In the extraction and refining of minerals from the earth large quantities of tailings, waste and scales are produced which may contain elevated levels of naturally occurring radioactive materials. The regulation and remediation requirements for such materials vary greatly depending on the industry producing the materials. In some cases strict controls are required, and in other cases there are no regulations. At some time in the future one of two events is most likely to occur. The material and the site will be abandoned or the site will be remediated in some fashion. In the case of the NRC and DOE regulated/administered sites there are established remediation dose limits which must be met. Additionally, the US Environmental Protection Agency in some remediation situations has specified dose limits. The vast majority of the sites do not fall within a regulatory framework. On a volume basis and most likely on a total activity basis, those sites which fall outside the regulatory framework make up the majority of the naturally occurring radioactive material waste.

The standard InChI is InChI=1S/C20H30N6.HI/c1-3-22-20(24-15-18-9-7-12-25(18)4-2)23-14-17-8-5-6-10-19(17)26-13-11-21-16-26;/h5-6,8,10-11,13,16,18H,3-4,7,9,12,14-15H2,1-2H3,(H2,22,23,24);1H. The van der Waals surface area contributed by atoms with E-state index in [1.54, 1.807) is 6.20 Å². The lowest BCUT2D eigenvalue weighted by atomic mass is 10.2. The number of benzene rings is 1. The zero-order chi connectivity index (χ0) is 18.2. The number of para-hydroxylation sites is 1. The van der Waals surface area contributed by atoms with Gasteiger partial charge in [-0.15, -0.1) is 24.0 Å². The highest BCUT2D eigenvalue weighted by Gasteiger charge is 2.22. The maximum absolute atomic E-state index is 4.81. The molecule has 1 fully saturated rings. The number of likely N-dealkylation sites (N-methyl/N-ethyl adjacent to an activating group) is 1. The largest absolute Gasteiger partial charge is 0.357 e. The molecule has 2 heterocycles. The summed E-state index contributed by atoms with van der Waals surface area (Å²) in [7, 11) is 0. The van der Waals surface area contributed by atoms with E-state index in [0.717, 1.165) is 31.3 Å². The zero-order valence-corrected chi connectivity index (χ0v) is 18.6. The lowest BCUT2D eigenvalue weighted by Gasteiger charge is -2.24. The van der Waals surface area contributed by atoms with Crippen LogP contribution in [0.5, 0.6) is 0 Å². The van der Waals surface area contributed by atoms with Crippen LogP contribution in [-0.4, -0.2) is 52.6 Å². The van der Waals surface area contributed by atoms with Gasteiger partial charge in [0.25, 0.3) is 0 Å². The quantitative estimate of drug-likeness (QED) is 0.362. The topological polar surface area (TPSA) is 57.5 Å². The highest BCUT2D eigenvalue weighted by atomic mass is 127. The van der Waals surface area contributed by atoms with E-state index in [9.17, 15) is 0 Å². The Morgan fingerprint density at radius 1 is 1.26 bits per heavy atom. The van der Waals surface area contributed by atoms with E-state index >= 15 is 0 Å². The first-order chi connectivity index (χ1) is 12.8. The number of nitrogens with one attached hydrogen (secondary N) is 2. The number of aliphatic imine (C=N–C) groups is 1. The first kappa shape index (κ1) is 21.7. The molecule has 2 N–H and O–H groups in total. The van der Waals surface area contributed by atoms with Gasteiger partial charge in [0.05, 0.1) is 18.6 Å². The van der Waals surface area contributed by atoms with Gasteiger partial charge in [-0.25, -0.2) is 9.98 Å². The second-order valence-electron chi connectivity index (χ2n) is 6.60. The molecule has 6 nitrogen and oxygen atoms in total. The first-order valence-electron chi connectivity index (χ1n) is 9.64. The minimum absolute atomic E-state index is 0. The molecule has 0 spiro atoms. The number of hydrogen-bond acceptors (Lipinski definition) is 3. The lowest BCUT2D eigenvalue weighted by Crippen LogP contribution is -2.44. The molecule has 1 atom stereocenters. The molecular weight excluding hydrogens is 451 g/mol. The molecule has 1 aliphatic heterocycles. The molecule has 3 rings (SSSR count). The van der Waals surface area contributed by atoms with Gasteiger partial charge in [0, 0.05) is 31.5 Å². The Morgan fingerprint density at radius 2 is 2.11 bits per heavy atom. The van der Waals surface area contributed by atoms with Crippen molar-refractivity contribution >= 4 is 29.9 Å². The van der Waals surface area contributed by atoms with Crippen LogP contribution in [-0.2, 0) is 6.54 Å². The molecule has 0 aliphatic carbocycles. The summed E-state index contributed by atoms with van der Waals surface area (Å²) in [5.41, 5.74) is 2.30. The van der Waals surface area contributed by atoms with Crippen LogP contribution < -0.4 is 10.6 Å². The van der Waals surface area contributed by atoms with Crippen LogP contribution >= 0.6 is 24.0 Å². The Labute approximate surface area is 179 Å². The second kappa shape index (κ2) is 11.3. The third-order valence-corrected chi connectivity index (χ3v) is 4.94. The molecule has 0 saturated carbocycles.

Depending on the waste stream considered, persons occupying an abandoned site could receive exposures ranging from less than 1 mSv/y to greater than 400 mSv/y. Depending on the remediation and the waste stream, remediation costs range from about $6,000,000 to greater than $2,300,000,000 US dollars. Remediation costs range from $120 to $230,000 per man-Sv reduction.

The exposure to naturally occurring radioactive material waste stream is not trivial, and in some cases waste exceeds the allowable limit for the general public. If means can be provided to prevent intrusion of the waste layer, consolidating and covering is a reasonable option. Removal to a disposal site is the only sure way to limit exposure to less than the general population limit. Due to the volume of material, the cost of any remediation option is substantial.

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